A message from Canada's Chief Public Health Officer: Preserving antibiotics now and in the future

Chief Public Health Officer of Canada's Spotlight Report 2019

Antibiotics are precious medicines that are critically important for curing serious infections. Taking them unnecessarily can encourage the tide of antibiotic-resistant bacteria and could also disrupt the balance of microbes that live naturally in your body. These resistant superbugs can go on to infect others and can increase the risk of complications from essential medical procedures, such as:

  • C-sections
  • hip replacements
  • chemotherapy

The more and more we use antibiotics unnecessarily, the less effective they will become. Many Canadians have already experienced serious infections with antibiotic-resistant bacteria or know someone who has. A world without effective antibiotics is not one we would wish on future generations.

Why are antibiotics sometimes prescribed and taken when they aren't needed? It turns out the decision to prescribe and use antibiotics is more than just a medical one. It is shaped by:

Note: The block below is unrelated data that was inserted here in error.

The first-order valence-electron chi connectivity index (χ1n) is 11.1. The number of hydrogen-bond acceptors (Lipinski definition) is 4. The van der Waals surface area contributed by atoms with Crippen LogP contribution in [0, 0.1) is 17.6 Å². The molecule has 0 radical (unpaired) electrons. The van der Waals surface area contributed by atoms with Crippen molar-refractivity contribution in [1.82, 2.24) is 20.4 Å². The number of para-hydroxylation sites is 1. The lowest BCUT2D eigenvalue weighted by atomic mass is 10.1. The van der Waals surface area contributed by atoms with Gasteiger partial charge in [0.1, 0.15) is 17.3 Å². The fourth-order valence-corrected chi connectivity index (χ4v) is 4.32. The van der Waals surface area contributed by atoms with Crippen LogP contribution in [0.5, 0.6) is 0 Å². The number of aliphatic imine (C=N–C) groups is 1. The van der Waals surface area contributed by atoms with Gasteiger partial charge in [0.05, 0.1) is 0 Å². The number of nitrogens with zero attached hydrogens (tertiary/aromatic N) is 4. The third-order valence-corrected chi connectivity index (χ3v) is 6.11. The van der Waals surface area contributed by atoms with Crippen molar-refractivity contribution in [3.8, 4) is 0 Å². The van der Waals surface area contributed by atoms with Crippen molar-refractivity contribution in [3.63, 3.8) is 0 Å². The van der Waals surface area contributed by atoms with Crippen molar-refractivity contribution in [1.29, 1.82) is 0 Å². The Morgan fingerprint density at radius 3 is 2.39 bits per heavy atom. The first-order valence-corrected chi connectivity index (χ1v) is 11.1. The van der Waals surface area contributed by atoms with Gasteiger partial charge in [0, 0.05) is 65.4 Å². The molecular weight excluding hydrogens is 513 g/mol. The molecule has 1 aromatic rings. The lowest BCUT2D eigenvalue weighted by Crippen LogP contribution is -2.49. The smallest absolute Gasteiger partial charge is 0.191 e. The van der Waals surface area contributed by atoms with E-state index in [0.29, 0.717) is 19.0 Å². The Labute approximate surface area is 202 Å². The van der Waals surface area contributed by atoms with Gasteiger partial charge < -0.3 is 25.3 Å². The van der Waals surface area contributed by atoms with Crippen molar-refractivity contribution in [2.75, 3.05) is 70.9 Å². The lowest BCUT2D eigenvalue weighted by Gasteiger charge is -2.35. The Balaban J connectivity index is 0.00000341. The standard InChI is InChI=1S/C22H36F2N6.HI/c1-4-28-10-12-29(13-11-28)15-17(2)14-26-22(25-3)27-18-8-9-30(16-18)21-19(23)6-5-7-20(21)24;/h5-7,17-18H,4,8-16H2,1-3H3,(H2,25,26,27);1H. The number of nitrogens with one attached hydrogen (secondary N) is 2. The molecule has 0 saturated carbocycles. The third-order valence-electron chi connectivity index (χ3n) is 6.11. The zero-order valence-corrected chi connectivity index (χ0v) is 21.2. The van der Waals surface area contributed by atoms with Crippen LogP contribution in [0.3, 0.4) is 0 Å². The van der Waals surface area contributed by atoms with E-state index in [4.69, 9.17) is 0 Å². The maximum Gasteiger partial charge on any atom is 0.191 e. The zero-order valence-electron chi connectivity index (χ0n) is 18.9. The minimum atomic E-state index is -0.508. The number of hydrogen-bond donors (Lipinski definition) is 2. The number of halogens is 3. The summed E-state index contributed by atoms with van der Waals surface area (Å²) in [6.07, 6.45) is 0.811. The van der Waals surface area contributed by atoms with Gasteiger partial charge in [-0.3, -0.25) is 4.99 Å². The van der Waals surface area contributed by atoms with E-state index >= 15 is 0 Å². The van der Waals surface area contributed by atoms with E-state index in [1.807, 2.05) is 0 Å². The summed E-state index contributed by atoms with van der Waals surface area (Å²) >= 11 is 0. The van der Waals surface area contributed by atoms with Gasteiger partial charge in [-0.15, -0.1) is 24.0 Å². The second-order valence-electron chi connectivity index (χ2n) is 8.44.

• relationships with our healthcare providers
  • pressures within the medical clinic and health system
  • the misperception that antibiotics are magic bullet solutions

Through this report, I examine why people may be prescribed antibiotics unnecessarily and what we can do about it.

While different ways of reducing unnecessary antibiotic use are being implemented in different areas of Canada, we lack evidence on how effective they are and we have not adequately spread best practices across the country. We need to get practical tools into the hands of prescribers and monitor their impact on prescribing patterns.

As Canada's federal champion for antimicrobial resistance, I hope that by reading this report, we can all:

  • examine our own reasons for wanting or prescribing antibiotics
  • ask more questions
  • think twice about their use

By changing our prescribing behaviours, it is possible for us to preserve antibiotics now and into the future.

Download full report (PDF, 4269 Kb)

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